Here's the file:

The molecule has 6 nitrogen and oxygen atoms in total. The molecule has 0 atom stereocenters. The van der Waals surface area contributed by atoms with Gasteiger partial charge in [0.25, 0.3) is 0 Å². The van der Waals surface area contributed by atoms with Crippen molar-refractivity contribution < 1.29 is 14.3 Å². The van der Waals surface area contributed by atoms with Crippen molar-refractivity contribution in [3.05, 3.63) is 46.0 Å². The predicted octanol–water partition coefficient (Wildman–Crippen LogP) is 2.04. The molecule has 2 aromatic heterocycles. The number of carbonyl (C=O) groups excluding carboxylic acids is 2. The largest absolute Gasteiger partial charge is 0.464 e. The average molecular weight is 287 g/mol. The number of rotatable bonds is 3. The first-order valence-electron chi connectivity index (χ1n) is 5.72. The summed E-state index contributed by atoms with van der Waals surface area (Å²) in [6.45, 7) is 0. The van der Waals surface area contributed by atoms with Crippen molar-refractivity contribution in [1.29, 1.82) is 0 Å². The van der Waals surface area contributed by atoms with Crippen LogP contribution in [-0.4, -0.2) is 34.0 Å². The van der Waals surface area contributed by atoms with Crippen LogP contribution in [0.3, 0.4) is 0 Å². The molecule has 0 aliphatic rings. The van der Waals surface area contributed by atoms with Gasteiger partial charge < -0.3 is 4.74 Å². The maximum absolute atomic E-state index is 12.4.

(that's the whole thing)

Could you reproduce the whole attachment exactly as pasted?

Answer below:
The molecule has 6 nitrogen and oxygen atoms in total. The molecule has 0 atom stereocenters. The van der Waals surface area contributed by atoms with Gasteiger partial charge in [0.25, 0.3) is 0 Å². The van der Waals surface area contributed by atoms with Crippen molar-refractivity contribution < 1.29 is 14.3 Å². The van der Waals surface area contributed by atoms with Crippen molar-refractivity contribution in [3.05, 3.63) is 46.0 Å². The predicted octanol–water partition coefficient (Wildman–Crippen LogP) is 2.04. The molecule has 2 aromatic heterocycles. The number of carbonyl (C=O) groups excluding carboxylic acids is 2. The largest absolute Gasteiger partial charge is 0.464 e. The average molecular weight is 287 g/mol. The number of rotatable bonds is 3. The first-order valence-electron chi connectivity index (χ1n) is 5.72. The summed E-state index contributed by atoms with van der Waals surface area (Å²) in [6.45, 7) is 0. The van der Waals surface area contributed by atoms with Crippen molar-refractivity contribution in [1.29, 1.82) is 0 Å². The van der Waals surface area contributed by atoms with Crippen LogP contribution in [-0.4, -0.2) is 34.0 Å². The van der Waals surface area contributed by atoms with Crippen LogP contribution in [0.3, 0.4) is 0 Å². The molecule has 0 aliphatic rings. The van der Waals surface area contributed by atoms with Gasteiger partial charge < -0.3 is 4.74 Å². The maximum absolute atomic E-state index is 12.4.